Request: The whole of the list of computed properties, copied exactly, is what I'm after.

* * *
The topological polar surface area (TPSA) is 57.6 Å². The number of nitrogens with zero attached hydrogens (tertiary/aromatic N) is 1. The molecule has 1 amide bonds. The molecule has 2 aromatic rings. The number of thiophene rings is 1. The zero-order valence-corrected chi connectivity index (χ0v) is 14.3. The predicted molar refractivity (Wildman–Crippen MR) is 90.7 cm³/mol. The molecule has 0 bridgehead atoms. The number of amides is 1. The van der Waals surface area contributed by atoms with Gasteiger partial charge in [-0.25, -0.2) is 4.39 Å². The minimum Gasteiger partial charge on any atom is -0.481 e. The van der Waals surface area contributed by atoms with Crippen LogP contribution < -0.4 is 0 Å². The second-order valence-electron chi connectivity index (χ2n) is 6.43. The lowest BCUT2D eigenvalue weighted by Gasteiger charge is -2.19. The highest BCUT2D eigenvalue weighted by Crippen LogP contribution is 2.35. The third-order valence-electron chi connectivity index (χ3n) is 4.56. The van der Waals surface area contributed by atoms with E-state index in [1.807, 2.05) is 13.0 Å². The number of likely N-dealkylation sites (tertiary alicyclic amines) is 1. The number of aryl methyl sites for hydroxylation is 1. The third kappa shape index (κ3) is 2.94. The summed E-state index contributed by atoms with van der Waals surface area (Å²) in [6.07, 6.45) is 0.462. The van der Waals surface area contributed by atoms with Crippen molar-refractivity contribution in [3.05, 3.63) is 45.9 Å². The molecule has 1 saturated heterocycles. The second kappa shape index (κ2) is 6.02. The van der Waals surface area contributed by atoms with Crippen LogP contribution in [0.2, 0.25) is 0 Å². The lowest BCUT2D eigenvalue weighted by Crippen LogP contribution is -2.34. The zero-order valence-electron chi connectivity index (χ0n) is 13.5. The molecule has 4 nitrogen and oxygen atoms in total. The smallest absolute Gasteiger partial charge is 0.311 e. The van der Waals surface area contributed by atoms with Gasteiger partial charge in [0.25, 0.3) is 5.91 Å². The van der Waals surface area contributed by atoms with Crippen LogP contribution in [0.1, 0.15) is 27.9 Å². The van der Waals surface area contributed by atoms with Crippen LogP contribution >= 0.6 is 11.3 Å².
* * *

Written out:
The topological polar surface area (TPSA) is 57.6 Å². The number of nitrogens with zero attached hydrogens (tertiary/aromatic N) is 1. The molecule has 1 amide bonds. The molecule has 2 aromatic rings. The number of thiophene rings is 1. The zero-order valence-corrected chi connectivity index (χ0v) is 14.3. The predicted molar refractivity (Wildman–Crippen MR) is 90.7 cm³/mol. The molecule has 0 bridgehead atoms. The number of amides is 1. The van der Waals surface area contributed by atoms with Gasteiger partial charge in [-0.25, -0.2) is 4.39 Å². The minimum Gasteiger partial charge on any atom is -0.481 e. The van der Waals surface area contributed by atoms with Crippen LogP contribution < -0.4 is 0 Å². The second-order valence-electron chi connectivity index (χ2n) is 6.43. The lowest BCUT2D eigenvalue weighted by Gasteiger charge is -2.19. The highest BCUT2D eigenvalue weighted by Crippen LogP contribution is 2.35. The third-order valence-electron chi connectivity index (χ3n) is 4.56. The van der Waals surface area contributed by atoms with E-state index in [1.807, 2.05) is 13.0 Å². The number of likely N-dealkylation sites (tertiary alicyclic amines) is 1. The number of aryl methyl sites for hydroxylation is 1. The third kappa shape index (κ3) is 2.94. The summed E-state index contributed by atoms with van der Waals surface area (Å²) in [6.07, 6.45) is 0.462. The van der Waals surface area contributed by atoms with Crippen molar-refractivity contribution in [3.05, 3.63) is 45.9 Å². The molecule has 1 saturated heterocycles. The second kappa shape index (κ2) is 6.02. The van der Waals surface area contributed by atoms with Crippen LogP contribution in [0.2, 0.25) is 0 Å². The lowest BCUT2D eigenvalue weighted by Crippen LogP contribution is -2.34. The zero-order valence-electron chi connectivity index (χ0n) is 13.5. The molecule has 4 nitrogen and oxygen atoms in total. The smallest absolute Gasteiger partial charge is 0.311 e. The van der Waals surface area contributed by atoms with Gasteiger partial charge in [0.25, 0.3) is 5.91 Å². The van der Waals surface area contributed by atoms with Crippen LogP contribution in [0.1, 0.15) is 27.9 Å². The van der Waals surface area contributed by atoms with Crippen LogP contribution >= 0.6 is 11.3 Å².